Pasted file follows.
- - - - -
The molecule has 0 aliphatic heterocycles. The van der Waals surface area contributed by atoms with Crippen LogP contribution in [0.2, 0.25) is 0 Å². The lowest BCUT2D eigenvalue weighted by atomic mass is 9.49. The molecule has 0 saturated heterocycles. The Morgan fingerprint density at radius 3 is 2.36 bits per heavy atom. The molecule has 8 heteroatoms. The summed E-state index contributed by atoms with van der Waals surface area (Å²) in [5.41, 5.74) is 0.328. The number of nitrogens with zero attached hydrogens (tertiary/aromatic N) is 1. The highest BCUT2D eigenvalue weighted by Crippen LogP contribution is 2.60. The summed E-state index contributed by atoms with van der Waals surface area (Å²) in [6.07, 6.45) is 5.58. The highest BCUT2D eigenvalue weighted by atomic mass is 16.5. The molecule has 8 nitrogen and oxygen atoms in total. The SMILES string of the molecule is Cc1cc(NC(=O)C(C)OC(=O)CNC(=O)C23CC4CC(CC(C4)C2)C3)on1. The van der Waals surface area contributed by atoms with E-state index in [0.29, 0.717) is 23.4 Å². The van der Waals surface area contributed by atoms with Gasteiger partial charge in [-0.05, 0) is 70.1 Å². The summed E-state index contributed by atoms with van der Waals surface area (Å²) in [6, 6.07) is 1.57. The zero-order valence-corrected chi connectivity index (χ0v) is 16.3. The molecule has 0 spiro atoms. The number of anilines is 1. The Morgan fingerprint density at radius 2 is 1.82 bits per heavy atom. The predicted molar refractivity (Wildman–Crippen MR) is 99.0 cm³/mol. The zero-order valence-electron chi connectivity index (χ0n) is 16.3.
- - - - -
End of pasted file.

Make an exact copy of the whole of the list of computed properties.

The molecule has 0 aliphatic heterocycles. The van der Waals surface area contributed by atoms with Crippen LogP contribution in [0.2, 0.25) is 0 Å². The lowest BCUT2D eigenvalue weighted by atomic mass is 9.49. The molecule has 0 saturated heterocycles. The Morgan fingerprint density at radius 3 is 2.36 bits per heavy atom. The molecule has 8 heteroatoms. The summed E-state index contributed by atoms with van der Waals surface area (Å²) in [5.41, 5.74) is 0.328. The number of nitrogens with zero attached hydrogens (tertiary/aromatic N) is 1. The highest BCUT2D eigenvalue weighted by Crippen LogP contribution is 2.60. The summed E-state index contributed by atoms with van der Waals surface area (Å²) in [6.07, 6.45) is 5.58. The highest BCUT2D eigenvalue weighted by atomic mass is 16.5. The molecule has 8 nitrogen and oxygen atoms in total. The SMILES string of the molecule is Cc1cc(NC(=O)C(C)OC(=O)CNC(=O)C23CC4CC(CC(C4)C2)C3)on1. The van der Waals surface area contributed by atoms with E-state index in [0.29, 0.717) is 23.4 Å². The van der Waals surface area contributed by atoms with Gasteiger partial charge in [-0.05, 0) is 70.1 Å². The summed E-state index contributed by atoms with van der Waals surface area (Å²) in [6, 6.07) is 1.57. The zero-order valence-corrected chi connectivity index (χ0v) is 16.3. The molecule has 0 spiro atoms. The number of anilines is 1. The Morgan fingerprint density at radius 2 is 1.82 bits per heavy atom. The predicted molar refractivity (Wildman–Crippen MR) is 99.0 cm³/mol. The zero-order valence-electron chi connectivity index (χ0n) is 16.3.